But can I live with that? Yes. But only because I know I put in the work, and I’ve taken advantage of my opportunities.

Incidentally, it helps that my lifetime best is the World Record 6.73 meters (22 feet, 1 inch). I know that in the entire history of the sport my best is THE BEST. (World Records deserve all caps. Don’t you think?)

But it all comes back to that simple principle of the long jump, rewarding our best efforts. Oftentimes our biggest wins in life are less about our averages than it is about putting forth our best effort when opportunity presents itself. So, put in the work, create those opportunities, and give it your best.

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Lex Gillette is a professional keynote speaker, 4x Paralympic Medalist, and 4x Long Jump World Champion who is currently training to win gold at the 2020 Tokyo Paralympic Games. He has been wowing audiences of all sizes with his athletic gift since 2004, and he has been inspiring audiences on the corporate stage since 2013. His ultimate goal is to teach others to look past their current reality and challenge them to see further than they ever thought possible.


Photo credits: Lex long jump picture by Joe Kusumoto; Dubai by the Numbers infographic created by EtterOps using Canva

Live Forever

by Lex Gillette

“The goal isn’t to live forever; it is to create something that will.”

– Chuck Palahniuk

This is one of my favorite quotes, and one that guides my actions every day. In order to leave a lasting impact on this earth, you must travel along the path, bringing others along with you as you move forward.

It does no good if I win gold in the 2020 Tokyo Paralympic Games and not share with an up-and-coming athlete the best practices that will aid their athletic success. Team USA will be around long after I’m done with the sport. It’s only right to help develop new talent so that our country can continue to be successful for years to come.

I have a lot to offer up-and-coming athletes when it comes to training, competing, and (of course) vision.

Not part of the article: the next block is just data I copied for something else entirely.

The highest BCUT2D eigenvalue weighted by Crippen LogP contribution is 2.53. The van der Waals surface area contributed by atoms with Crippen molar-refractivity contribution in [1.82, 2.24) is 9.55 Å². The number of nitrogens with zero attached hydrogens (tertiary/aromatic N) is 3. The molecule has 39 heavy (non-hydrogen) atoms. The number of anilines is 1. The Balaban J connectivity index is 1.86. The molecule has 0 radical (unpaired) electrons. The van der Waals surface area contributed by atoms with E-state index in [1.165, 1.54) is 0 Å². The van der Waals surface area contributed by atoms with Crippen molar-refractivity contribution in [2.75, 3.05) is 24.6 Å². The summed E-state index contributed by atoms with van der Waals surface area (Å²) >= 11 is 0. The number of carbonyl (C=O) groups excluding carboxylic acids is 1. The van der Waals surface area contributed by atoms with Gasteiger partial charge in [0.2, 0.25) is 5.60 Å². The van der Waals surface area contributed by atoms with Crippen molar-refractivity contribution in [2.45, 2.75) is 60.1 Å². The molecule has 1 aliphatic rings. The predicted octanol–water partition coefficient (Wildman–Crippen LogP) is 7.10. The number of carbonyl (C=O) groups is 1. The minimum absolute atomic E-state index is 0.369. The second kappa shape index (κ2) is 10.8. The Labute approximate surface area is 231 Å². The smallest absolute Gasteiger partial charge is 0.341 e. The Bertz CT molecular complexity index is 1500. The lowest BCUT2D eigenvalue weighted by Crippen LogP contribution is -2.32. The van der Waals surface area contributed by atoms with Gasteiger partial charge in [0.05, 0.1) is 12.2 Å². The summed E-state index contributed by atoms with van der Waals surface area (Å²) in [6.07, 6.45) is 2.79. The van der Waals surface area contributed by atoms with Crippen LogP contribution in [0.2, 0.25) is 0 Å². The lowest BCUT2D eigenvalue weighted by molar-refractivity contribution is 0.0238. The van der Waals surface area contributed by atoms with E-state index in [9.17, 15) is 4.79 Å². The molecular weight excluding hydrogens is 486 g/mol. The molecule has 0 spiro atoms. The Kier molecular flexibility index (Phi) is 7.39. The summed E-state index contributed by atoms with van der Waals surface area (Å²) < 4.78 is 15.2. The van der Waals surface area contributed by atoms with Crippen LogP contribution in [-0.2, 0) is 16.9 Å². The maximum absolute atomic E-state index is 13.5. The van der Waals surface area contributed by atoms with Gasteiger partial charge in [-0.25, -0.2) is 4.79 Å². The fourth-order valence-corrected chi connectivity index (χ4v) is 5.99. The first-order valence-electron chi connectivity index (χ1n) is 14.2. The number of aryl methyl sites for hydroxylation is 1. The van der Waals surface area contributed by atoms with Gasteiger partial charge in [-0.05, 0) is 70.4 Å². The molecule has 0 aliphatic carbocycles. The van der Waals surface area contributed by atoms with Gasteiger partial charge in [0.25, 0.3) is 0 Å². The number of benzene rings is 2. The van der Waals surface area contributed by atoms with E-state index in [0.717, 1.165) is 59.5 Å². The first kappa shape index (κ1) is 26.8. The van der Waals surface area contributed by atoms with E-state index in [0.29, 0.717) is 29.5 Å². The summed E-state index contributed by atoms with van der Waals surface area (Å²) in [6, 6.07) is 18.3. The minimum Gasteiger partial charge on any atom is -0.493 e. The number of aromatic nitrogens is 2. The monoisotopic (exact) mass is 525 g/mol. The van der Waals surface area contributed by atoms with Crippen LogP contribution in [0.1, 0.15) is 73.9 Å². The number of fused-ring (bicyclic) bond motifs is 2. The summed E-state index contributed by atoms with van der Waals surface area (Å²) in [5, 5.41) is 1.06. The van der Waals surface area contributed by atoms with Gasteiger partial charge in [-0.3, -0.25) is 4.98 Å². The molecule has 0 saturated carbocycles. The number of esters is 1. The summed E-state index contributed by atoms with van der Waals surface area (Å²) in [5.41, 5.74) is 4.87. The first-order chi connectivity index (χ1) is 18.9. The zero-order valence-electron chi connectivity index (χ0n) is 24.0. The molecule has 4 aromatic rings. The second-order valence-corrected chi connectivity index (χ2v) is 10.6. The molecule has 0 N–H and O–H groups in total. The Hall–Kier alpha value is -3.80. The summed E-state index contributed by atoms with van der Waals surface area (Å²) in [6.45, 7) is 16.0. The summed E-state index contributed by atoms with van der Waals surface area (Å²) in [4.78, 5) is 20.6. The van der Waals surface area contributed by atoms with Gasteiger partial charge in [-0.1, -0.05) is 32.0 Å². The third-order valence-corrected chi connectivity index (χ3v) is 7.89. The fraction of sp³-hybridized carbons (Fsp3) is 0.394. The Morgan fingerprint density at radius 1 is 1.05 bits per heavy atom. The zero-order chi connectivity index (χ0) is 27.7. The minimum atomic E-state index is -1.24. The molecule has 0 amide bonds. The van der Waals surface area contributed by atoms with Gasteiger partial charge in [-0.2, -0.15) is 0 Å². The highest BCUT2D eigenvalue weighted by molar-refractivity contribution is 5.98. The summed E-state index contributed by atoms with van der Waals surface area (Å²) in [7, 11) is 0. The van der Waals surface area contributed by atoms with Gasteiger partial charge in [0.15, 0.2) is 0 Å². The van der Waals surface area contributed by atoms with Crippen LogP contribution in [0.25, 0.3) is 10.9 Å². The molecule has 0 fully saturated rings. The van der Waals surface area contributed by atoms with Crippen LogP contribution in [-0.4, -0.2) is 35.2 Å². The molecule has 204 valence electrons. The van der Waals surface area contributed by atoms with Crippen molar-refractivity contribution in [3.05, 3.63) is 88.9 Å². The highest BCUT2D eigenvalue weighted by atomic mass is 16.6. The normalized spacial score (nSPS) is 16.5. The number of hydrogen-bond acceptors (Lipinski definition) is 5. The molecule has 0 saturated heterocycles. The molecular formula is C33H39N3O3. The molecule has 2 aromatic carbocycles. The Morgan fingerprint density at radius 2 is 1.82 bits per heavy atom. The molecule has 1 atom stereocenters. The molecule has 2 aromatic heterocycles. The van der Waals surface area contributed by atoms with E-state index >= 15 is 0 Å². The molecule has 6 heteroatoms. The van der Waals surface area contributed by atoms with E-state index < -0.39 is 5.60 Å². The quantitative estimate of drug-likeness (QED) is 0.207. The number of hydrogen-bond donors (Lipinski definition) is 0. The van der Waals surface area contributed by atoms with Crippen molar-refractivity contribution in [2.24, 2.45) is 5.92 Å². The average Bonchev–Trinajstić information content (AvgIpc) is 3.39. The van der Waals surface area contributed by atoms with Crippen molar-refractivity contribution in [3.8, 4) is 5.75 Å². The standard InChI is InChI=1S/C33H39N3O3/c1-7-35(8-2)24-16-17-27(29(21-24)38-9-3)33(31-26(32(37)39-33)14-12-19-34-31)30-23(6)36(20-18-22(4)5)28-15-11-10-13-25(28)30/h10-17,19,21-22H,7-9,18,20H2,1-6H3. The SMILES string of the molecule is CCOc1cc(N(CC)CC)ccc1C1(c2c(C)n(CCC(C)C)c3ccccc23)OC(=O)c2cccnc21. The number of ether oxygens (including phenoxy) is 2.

But beyond that, I am a lesson in longevity and perseverance. I’ve medaled in four Paralympic games, and I am now training for my fifth. At the age of 35, I’ve just brought home my fourth consecutive world championship and set a new championship-record distance of 6.45 meters (a little over 21 feet for those who are metrically-challenged). And I am still the world record holder in the long jump in my category.

Let’s just say, I’ve been around the block.

A pinch of reality and a dash of humility

Oftentimes, highly successful athletes are insecure. It seems they’re afraid that if their “secret to success” gets out, someone else will come along and take their crown.

Listen, just because I give you the recipe, doesn’t guarantee the food is going to taste the same as when I cook it. And if you do improve on it, if it does taste better, I hope you plan on sharing some with me!

Athletes are bigger, stronger, and faster than ever before. At the Paralympic World Championships in Dubai last week, there were a total of 43 new world records that were set. 43!

Eventually, my world record will fall, but how great of a legacy will I have if I help usher in the new generation of American long jumpers to break that record?

It would mean a lot to the visually impaired who are inspired to try new things. It would mean a lot to me, to know that I can continue to give back to the sport that’s given me the world, even when my jumping days are done.

Champions are champions because they understand that building well-rounded people is much more important than building individual success.

Champions are champions because they recognize that to help others allows a greater number of people to thrive and operate on a grander scale.

Champions are champions because they understand that legacy has no expiration date. It will live forever.

Lead by example

So, get out there and compose new music that ignites inspiration. Write a book of life lessons geared toward building human beings who value character over currency. Create an after-school program to foster academic excellence in students living in underserved areas. Or simply offer someone an uplifting word they can latch on to as they navigate this crazy world.

Some things are here today and gone tomorrow, but it doesn’t have to be this way. I challenge you to find that one thing that will live forever, and ever, and ever.

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Lex Gillette is a professional keynote speaker, 4x Paralympic Medalist, and 4x Long Jump World Champion who is currently training to win gold at the 2020 Tokyo Paralympic Games. He has been wowing audiences of all sizes with his athletic gift since 2004, and he has been inspiring audiences on the corporate stage since 2013. His ultimate goal is to teach others to look past their current reality and challenge them to see further than they ever thought possible.


Photo credits: Infinity symbol by 463259 on Pixabay; Lex Legacy image by Joris Debeij